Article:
Date Published: November 22, 2010
Publisher: Public Library of Science
Author(s): Sara Bennett, Sachiko Ozawa, Krishna D. Rao
Partial Text: From the US to China, South Africa to India, governments and citizens are engaged in an active debate about how best to protect people from catastrophic health care costs while ensuring access to health care of adequate quality. While it is widely known that in the US there are 50 million uninsured, it is perhaps less well known that across the world 100 million people are pushed into poverty each year because of health care expenditures. This is an avoidable tragedy.
The report structures its arguments around three main themes: (i) raising sufficient resources for health, (ii) reducing financial risks and barriers to care, and (iii) increasing efficient use of resources. On the first point, all countries face constant demands to increase their health spending. The report argues that there are multiple ways to do this through leveraging greater domestic resources, notably through exploring an increasing menu of innovative mechanisms to increase funds available to health. However, it also recognizes that most low-income countries need external assistance to achieve universal coverage.
The report makes many sensible and balanced suggestions and provides an excellent overview of recent evidence. But will it make a difference to the 100 million people potentially facing poverty because of health care costs, or the many other millions without adequate access to care? On this question, our response is nuanced: we believe that the report provides a vision of a good health financing system that is sufficiently flexible for many states to adopt. It also provides a compass and an overview of possible routes to achieve that vision. However, the report falls short in identifying important milestones along the route or providing detailed guidance on the implementation process to achieve universal coverage.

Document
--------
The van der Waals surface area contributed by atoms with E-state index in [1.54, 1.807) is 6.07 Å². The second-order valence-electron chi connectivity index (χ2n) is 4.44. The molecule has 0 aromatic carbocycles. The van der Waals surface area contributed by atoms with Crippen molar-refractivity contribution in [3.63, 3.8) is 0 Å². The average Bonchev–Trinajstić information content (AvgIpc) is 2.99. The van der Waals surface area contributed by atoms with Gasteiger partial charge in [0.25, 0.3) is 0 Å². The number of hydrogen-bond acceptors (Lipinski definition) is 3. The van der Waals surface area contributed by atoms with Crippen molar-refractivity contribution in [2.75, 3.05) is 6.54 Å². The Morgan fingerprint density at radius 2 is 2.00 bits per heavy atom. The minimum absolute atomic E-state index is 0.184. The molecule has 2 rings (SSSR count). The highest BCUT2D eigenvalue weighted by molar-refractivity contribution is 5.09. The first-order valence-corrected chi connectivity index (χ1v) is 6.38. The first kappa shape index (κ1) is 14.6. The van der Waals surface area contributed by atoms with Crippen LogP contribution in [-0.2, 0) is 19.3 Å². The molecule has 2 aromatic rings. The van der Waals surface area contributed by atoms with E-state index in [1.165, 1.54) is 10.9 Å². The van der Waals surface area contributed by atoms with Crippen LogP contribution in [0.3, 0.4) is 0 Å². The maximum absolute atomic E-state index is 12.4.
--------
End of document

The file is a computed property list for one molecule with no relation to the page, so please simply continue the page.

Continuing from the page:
There is an explosion of interest in universal health coverage with many countries experimenting with and adopting new health financing strategies. The World Health Organization and other concerned agencies need to ensure that countries can receive support along the path to universal coverage if they seek it. All countries, regardless of their stage of development, face the challenge to increase domestic funds for health care and reduce inefficiencies. Facilitating the sharing of experiences between countries in terms of the challenges faced and how they have been managed is essential. The indicators for monitoring universal coverage presented in the report can help track progress and allow countries to learn which strategies are effective.